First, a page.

Several major financial institutions (including Bank of America, Citygroup, and Well Fargo) are facing new scrutiny of their handling of the mortgage mess. Shareholders at the banks are likely to vote shortly to investigate mortgage and foreclosure practices.
The votes will come despite much eye-rolling from the banks, which have tended to be less than forthcoming on the subject. Bank of America and Citi petitioned regulators to keep shareholders from voting on the proposal, which is sponsored by the New York City pension funds led by city comptroller John C. Liu. But the Securities and Exchange Commission ruled this month that the votes must go on.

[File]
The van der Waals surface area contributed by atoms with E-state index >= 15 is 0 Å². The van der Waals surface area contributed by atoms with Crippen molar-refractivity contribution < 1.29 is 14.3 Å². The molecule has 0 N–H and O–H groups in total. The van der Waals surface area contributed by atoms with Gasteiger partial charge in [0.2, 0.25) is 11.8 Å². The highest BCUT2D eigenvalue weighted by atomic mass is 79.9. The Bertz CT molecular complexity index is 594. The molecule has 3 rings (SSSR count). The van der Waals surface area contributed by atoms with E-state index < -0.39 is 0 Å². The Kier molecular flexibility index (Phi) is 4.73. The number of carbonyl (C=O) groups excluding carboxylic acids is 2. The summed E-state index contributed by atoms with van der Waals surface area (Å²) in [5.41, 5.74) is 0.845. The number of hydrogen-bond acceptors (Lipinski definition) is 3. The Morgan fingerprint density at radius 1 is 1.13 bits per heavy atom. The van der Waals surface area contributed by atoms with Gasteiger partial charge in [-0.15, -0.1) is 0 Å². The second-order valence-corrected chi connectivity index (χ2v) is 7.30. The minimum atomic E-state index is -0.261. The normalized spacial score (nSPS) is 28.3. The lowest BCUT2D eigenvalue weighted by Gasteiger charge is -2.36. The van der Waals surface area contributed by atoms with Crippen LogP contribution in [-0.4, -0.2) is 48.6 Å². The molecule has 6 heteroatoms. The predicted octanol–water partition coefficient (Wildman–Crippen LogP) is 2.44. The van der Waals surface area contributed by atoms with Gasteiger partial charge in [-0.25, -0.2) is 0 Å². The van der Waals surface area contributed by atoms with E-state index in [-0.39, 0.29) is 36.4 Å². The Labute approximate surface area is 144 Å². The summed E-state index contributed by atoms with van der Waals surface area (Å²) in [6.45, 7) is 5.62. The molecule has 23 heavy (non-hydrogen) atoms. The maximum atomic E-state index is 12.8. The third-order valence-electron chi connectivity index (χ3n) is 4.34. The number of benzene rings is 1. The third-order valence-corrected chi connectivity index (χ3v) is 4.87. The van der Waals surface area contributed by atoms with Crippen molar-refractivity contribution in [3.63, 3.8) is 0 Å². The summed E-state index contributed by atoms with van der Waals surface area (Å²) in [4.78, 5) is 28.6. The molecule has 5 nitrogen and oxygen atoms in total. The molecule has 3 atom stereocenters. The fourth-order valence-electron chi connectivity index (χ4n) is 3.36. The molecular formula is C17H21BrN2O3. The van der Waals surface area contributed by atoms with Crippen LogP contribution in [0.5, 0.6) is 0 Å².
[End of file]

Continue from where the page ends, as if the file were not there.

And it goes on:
"An independent examination of bank foreclosure practices is needed to reassure shareholders and protect pensioners and taxpayers," said Liu, a Democrat who has been pushing since last fall for bank boards to wake up and investigate. "Regrettably, the banks have failed us on this and even went so far as to try and kick us off the ballot, but the shareholders have prevailed."
The New York funds say they own $1.7 billion worth of stock in BofA, Citi, Wells and JPMorgan Chase (JPM). Its shareholders won't vote on the New York proposal but will vote on a similar one. Wells initially opposed the New York proposal as similar to one its shareholders were already voting on, but took up the New York measure after the other one was dropped.